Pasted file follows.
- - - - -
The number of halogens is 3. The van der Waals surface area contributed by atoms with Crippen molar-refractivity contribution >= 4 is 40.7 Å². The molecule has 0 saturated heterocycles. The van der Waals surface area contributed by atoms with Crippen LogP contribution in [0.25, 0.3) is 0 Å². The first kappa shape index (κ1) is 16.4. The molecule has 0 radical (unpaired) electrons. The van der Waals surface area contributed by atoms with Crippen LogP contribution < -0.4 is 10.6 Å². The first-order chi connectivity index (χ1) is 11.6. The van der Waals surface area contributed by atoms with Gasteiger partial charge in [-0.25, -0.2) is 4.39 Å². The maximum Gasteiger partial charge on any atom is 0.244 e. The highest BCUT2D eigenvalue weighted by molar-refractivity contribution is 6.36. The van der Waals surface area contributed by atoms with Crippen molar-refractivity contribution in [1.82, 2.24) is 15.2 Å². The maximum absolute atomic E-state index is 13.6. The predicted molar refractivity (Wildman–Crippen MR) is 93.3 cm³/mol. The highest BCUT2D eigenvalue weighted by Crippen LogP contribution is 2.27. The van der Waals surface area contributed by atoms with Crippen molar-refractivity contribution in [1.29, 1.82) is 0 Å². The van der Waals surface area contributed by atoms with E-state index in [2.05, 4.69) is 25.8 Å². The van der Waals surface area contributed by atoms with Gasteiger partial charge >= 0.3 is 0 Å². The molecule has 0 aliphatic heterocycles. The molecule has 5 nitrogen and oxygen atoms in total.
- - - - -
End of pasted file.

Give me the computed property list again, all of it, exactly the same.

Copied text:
The number of halogens is 3. The van der Waals surface area contributed by atoms with Crippen molar-refractivity contribution >= 4 is 40.7 Å². The molecule has 0 saturated heterocycles. The van der Waals surface area contributed by atoms with Crippen LogP contribution in [0.25, 0.3) is 0 Å². The first kappa shape index (κ1) is 16.4. The molecule has 0 radical (unpaired) electrons. The van der Waals surface area contributed by atoms with Crippen LogP contribution < -0.4 is 10.6 Å². The first-order chi connectivity index (χ1) is 11.6. The van der Waals surface area contributed by atoms with Gasteiger partial charge in [-0.25, -0.2) is 4.39 Å². The maximum Gasteiger partial charge on any atom is 0.244 e. The highest BCUT2D eigenvalue weighted by molar-refractivity contribution is 6.36. The van der Waals surface area contributed by atoms with Crippen molar-refractivity contribution in [1.82, 2.24) is 15.2 Å². The maximum absolute atomic E-state index is 13.6. The predicted molar refractivity (Wildman–Crippen MR) is 93.3 cm³/mol. The highest BCUT2D eigenvalue weighted by Crippen LogP contribution is 2.27. The van der Waals surface area contributed by atoms with Crippen molar-refractivity contribution in [1.29, 1.82) is 0 Å². The van der Waals surface area contributed by atoms with E-state index in [2.05, 4.69) is 25.8 Å². The van der Waals surface area contributed by atoms with Gasteiger partial charge >= 0.3 is 0 Å². The molecule has 0 aliphatic heterocycles. The molecule has 5 nitrogen and oxygen atoms in total.